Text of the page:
To respond to my dad's email, I sent him a book, translated from "Do Not Marry Before Age 30" written by Joy Chen, the former deputy mayor of San Francisco.
Instead of going home that year, I decided to go to New York City during the Chinese New Year holiday.
If I got a score of 95, my dad would ask why I did not get 97.
If I got 97, he would ask me why could I not get 100.
He was proud that I had studied in Australia, but he said my mind was seriously impacted by "western poisoned spirit".
My democratic spirit was regarded by him as "dangerous" ideas that could harm China and its socialist system. My dad, now 62, worships Chairman Mao as many people around his age do.
It leads to endless arguments and struggles with my parents.
My father met my mother on a blind date, which I bet no young Chinese would agree to now.
I guess it is painful to hear criticisms of what he fought for his whole life, but I know he was listening even if he didn't agree with me.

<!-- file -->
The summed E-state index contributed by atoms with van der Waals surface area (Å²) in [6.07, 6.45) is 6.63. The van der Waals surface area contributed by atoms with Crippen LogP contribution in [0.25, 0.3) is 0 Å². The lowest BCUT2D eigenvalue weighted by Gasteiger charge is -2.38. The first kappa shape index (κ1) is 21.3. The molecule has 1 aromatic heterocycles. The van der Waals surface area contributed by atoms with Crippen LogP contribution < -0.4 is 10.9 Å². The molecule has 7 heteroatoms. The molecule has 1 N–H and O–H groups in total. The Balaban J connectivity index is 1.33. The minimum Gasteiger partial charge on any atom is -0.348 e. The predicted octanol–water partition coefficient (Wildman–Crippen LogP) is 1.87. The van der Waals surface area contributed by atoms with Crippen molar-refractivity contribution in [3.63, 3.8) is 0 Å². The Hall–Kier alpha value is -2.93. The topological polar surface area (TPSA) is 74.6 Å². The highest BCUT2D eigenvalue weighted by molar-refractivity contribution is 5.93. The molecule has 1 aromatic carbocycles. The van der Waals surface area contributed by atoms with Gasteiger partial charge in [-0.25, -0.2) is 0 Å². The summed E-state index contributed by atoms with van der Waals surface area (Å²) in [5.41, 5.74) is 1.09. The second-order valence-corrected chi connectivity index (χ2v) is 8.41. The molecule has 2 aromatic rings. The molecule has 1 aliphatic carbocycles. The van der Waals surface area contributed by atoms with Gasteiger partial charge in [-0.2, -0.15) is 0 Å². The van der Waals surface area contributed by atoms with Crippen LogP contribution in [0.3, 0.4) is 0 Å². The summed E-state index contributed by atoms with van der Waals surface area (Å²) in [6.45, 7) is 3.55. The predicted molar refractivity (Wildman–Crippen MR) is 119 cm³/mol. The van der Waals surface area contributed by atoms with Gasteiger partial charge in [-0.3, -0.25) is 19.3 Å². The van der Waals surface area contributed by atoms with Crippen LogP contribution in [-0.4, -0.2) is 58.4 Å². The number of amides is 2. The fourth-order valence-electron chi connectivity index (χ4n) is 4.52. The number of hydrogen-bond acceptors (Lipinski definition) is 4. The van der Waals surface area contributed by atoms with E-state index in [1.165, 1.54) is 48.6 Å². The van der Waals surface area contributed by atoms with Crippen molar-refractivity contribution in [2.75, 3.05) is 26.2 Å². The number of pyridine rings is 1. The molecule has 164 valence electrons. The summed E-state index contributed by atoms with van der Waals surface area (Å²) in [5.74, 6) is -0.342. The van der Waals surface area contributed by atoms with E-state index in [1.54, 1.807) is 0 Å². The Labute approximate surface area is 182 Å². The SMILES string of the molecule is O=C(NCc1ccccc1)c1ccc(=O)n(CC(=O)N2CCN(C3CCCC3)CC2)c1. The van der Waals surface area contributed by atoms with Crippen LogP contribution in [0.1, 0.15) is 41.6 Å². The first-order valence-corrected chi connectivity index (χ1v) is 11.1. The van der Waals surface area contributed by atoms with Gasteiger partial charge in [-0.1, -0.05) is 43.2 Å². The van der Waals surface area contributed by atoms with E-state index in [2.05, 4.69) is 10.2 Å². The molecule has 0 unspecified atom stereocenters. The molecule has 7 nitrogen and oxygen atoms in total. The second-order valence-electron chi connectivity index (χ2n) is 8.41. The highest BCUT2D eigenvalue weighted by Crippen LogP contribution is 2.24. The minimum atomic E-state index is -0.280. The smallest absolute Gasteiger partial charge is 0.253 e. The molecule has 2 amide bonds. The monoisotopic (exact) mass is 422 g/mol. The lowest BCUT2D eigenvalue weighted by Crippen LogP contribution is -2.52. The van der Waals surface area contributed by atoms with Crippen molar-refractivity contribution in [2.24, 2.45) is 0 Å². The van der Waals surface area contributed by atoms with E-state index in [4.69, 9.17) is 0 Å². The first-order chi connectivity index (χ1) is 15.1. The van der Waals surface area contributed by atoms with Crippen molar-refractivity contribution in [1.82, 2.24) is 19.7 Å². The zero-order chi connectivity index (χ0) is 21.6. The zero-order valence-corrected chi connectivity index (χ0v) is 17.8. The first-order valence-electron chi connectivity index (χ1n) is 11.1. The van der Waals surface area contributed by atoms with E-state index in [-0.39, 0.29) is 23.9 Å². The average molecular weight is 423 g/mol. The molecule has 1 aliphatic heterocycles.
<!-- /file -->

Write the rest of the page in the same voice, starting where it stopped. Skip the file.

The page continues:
Most Chinese either have a tiger mother or a tiger father.
Unlike my parents who starved in the Big Famine of the 1950s and went through the Cultural Revolution of 1966-1976, my generation was born after the 1980s when China started to implement the open door policy.
We grew up with Mc Donald's, Coca-Cola and songs from Michael Jackson, not Mao suits and a personality cult.
Since then, I have looked for any excuse to run away from every Chinese New Year holiday because I could not stand my relatives' repeated interrogation regarding my personal life along with my parents' disappointments.